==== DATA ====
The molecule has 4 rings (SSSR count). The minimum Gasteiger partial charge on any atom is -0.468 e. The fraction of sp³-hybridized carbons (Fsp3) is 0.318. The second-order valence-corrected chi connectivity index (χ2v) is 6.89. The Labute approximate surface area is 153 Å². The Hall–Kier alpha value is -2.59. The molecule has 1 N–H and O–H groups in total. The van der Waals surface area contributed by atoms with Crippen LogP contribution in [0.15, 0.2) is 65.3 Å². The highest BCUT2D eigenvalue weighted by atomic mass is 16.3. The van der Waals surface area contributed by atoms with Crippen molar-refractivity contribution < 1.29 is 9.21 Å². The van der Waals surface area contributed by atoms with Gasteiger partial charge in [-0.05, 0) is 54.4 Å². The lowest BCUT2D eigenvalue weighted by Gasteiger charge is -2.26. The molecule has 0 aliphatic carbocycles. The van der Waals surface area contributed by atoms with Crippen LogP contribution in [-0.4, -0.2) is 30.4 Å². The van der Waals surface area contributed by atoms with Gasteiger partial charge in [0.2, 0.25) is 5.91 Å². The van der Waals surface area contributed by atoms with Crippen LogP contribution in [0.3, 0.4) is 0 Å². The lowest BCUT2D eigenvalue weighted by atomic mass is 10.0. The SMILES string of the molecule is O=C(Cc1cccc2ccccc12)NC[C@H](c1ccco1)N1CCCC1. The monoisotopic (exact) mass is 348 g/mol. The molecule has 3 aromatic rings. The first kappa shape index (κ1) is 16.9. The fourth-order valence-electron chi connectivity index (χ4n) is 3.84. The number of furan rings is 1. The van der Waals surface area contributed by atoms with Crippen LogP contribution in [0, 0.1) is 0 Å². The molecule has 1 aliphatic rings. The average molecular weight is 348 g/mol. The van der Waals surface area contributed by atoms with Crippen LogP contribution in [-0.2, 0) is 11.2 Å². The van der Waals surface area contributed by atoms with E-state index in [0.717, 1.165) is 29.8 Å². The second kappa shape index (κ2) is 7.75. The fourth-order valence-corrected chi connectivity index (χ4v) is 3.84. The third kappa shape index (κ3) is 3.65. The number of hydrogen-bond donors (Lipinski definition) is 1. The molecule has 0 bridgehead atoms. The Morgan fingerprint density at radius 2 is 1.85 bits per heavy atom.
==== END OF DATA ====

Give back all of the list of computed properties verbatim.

The molecule has 4 rings (SSSR count). The minimum Gasteiger partial charge on any atom is -0.468 e. The fraction of sp³-hybridized carbons (Fsp3) is 0.318. The second-order valence-corrected chi connectivity index (χ2v) is 6.89. The Labute approximate surface area is 153 Å². The Hall–Kier alpha value is -2.59. The molecule has 1 N–H and O–H groups in total. The van der Waals surface area contributed by atoms with Crippen LogP contribution in [0.15, 0.2) is 65.3 Å². The highest BCUT2D eigenvalue weighted by atomic mass is 16.3. The van der Waals surface area contributed by atoms with Crippen molar-refractivity contribution < 1.29 is 9.21 Å². The van der Waals surface area contributed by atoms with Gasteiger partial charge in [-0.05, 0) is 54.4 Å². The lowest BCUT2D eigenvalue weighted by Gasteiger charge is -2.26. The molecule has 0 aliphatic carbocycles. The van der Waals surface area contributed by atoms with Crippen LogP contribution in [-0.4, -0.2) is 30.4 Å². The van der Waals surface area contributed by atoms with Gasteiger partial charge in [0.2, 0.25) is 5.91 Å². The van der Waals surface area contributed by atoms with Crippen LogP contribution in [0.3, 0.4) is 0 Å². The lowest BCUT2D eigenvalue weighted by atomic mass is 10.0. The SMILES string of the molecule is O=C(Cc1cccc2ccccc12)NC[C@H](c1ccco1)N1CCCC1. The monoisotopic (exact) mass is 348 g/mol. The molecule has 3 aromatic rings. The first kappa shape index (κ1) is 16.9. The fourth-order valence-electron chi connectivity index (χ4n) is 3.84. The number of furan rings is 1. The van der Waals surface area contributed by atoms with Crippen LogP contribution in [0, 0.1) is 0 Å². The molecule has 1 aliphatic rings. The average molecular weight is 348 g/mol. The van der Waals surface area contributed by atoms with Crippen LogP contribution in [-0.2, 0) is 11.2 Å². The van der Waals surface area contributed by atoms with E-state index in [0.717, 1.165) is 29.8 Å². The second kappa shape index (κ2) is 7.75. The fourth-order valence-corrected chi connectivity index (χ4v) is 3.84. The third kappa shape index (κ3) is 3.65. The number of hydrogen-bond donors (Lipinski definition) is 1. The molecule has 0 bridgehead atoms. The Morgan fingerprint density at radius 2 is 1.85 bits per heavy atom.